Q: What are some of the basics in good kitchen design, especially related to placement of appliances and cabinets/drawers?
Kelsey: Many people don’t realize that Julia Child was actually the first to create the working triangle concept for the kitchen. Those concepts are still applicable in current kitchen design, despite today’s increased sizes. Therefore, it is important that from a functional layout, there is direct access between sink to stove, stove to refrigerator, and refrigerator to sink. You would not want your sink to be located across the room with an island between, as it creates an obstruction in your pathway, especially when carrying a hot pot of water. Ideally, I prefer placement of the cooktop or range against a perimeter wall, with the sink in the island, if there is no adjacent perimeter wall for the sink placement. This keeps the heat and cooking splatter away from the seating space of the island. As another general rule of thumb, ideally the oven should not be placed directly adjacent to the refrigerator, as the heat generated by the oven causes the refrigerator to work overtime. However, there are situations and conditions where this cannot be avoided.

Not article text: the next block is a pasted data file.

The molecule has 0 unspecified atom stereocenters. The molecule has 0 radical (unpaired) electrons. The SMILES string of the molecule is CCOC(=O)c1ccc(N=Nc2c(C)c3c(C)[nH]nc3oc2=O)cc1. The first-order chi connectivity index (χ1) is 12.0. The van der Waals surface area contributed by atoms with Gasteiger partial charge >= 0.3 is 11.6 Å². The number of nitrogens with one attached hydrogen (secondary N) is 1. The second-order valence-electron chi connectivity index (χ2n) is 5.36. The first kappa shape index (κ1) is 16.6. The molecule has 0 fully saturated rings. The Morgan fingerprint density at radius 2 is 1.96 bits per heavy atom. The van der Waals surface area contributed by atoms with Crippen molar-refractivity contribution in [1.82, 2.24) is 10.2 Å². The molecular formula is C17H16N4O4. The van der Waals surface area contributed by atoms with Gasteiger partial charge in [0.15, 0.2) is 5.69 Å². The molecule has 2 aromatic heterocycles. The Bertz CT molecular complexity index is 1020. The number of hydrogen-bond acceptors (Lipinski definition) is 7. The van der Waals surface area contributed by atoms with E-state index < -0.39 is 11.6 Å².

Q: Are there any new “fun” items or interesting technology that makes a kitchen more functional these days? If so, what are they and why do you like them?
Kelsey: With the increasing gas prices for large areas of the country, more and more people are moving toward electric options. Induction cooktops have offered some amazing solutions with their rapid boil technology, almost instant cooling ability to reduce the concern of their placement on kitchen islands, and they do not require an exhaust hood or vent. This has provided lots of flexibility in the traditional kitchen design and placement of appliances. And with more focus on solar energy, gas cooktops and ovens may lose some of their popularity .